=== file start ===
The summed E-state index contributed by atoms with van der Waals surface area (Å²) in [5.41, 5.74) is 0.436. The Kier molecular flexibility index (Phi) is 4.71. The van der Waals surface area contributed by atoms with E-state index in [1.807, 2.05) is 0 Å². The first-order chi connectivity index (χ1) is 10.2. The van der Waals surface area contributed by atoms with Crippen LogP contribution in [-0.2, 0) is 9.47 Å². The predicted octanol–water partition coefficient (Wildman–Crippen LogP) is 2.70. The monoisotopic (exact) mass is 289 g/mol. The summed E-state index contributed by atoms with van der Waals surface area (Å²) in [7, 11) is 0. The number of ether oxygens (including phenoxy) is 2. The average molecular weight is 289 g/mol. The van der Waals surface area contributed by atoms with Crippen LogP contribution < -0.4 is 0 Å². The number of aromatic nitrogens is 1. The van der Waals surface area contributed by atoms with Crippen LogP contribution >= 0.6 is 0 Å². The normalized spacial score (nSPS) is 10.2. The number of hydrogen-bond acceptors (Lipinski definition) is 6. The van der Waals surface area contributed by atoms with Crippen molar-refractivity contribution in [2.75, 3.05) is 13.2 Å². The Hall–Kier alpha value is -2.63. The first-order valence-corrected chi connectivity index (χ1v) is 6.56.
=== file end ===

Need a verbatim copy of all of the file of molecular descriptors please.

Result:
The summed E-state index contributed by atoms with van der Waals surface area (Å²) in [5.41, 5.74) is 0.436. The Kier molecular flexibility index (Phi) is 4.71. The van der Waals surface area contributed by atoms with E-state index in [1.807, 2.05) is 0 Å². The first-order chi connectivity index (χ1) is 10.2. The van der Waals surface area contributed by atoms with Crippen LogP contribution in [-0.2, 0) is 9.47 Å². The predicted octanol–water partition coefficient (Wildman–Crippen LogP) is 2.70. The monoisotopic (exact) mass is 289 g/mol. The summed E-state index contributed by atoms with van der Waals surface area (Å²) in [7, 11) is 0. The number of ether oxygens (including phenoxy) is 2. The average molecular weight is 289 g/mol. The van der Waals surface area contributed by atoms with Crippen LogP contribution < -0.4 is 0 Å². The number of aromatic nitrogens is 1. The van der Waals surface area contributed by atoms with Crippen LogP contribution >= 0.6 is 0 Å². The normalized spacial score (nSPS) is 10.2. The number of hydrogen-bond acceptors (Lipinski definition) is 6. The van der Waals surface area contributed by atoms with Crippen molar-refractivity contribution in [2.75, 3.05) is 13.2 Å². The Hall–Kier alpha value is -2.63. The first-order valence-corrected chi connectivity index (χ1v) is 6.56.